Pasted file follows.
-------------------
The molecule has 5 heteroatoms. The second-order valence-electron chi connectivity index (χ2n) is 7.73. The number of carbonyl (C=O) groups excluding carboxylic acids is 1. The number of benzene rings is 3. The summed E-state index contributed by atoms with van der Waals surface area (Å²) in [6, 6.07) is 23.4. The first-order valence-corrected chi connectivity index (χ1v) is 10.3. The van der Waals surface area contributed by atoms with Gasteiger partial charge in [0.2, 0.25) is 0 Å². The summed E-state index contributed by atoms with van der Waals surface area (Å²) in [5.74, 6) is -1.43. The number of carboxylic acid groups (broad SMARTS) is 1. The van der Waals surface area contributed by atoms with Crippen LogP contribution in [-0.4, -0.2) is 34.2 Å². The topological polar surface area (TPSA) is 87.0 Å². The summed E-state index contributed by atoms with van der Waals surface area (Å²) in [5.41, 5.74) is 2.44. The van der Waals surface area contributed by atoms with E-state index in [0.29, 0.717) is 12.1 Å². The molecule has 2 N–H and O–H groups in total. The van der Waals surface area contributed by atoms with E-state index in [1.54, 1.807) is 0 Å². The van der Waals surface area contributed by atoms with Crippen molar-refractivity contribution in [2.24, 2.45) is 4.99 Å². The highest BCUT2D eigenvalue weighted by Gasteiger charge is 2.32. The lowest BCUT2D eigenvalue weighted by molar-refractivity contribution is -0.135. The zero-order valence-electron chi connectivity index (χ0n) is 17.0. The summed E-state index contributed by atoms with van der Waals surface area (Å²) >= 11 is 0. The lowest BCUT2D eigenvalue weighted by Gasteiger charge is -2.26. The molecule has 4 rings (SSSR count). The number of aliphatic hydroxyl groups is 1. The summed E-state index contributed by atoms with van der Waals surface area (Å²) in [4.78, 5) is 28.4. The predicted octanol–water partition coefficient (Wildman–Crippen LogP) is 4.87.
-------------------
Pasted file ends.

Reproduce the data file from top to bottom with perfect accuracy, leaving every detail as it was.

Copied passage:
The molecule has 5 heteroatoms. The second-order valence-electron chi connectivity index (χ2n) is 7.73. The number of carbonyl (C=O) groups excluding carboxylic acids is 1. The number of benzene rings is 3. The summed E-state index contributed by atoms with van der Waals surface area (Å²) in [6, 6.07) is 23.4. The first-order valence-corrected chi connectivity index (χ1v) is 10.3. The van der Waals surface area contributed by atoms with Gasteiger partial charge in [0.2, 0.25) is 0 Å². The summed E-state index contributed by atoms with van der Waals surface area (Å²) in [5.74, 6) is -1.43. The number of carboxylic acid groups (broad SMARTS) is 1. The van der Waals surface area contributed by atoms with Crippen LogP contribution in [-0.4, -0.2) is 34.2 Å². The topological polar surface area (TPSA) is 87.0 Å². The summed E-state index contributed by atoms with van der Waals surface area (Å²) in [5.41, 5.74) is 2.44. The van der Waals surface area contributed by atoms with E-state index in [0.29, 0.717) is 12.1 Å². The molecule has 2 N–H and O–H groups in total. The van der Waals surface area contributed by atoms with E-state index in [1.54, 1.807) is 0 Å². The van der Waals surface area contributed by atoms with Crippen molar-refractivity contribution in [2.24, 2.45) is 4.99 Å². The highest BCUT2D eigenvalue weighted by Gasteiger charge is 2.32. The lowest BCUT2D eigenvalue weighted by molar-refractivity contribution is -0.135. The zero-order valence-electron chi connectivity index (χ0n) is 17.0. The summed E-state index contributed by atoms with van der Waals surface area (Å²) >= 11 is 0. The lowest BCUT2D eigenvalue weighted by Gasteiger charge is -2.26. The molecule has 4 rings (SSSR count). The number of aliphatic hydroxyl groups is 1. The summed E-state index contributed by atoms with van der Waals surface area (Å²) in [4.78, 5) is 28.4. The predicted octanol–water partition coefficient (Wildman–Crippen LogP) is 4.87.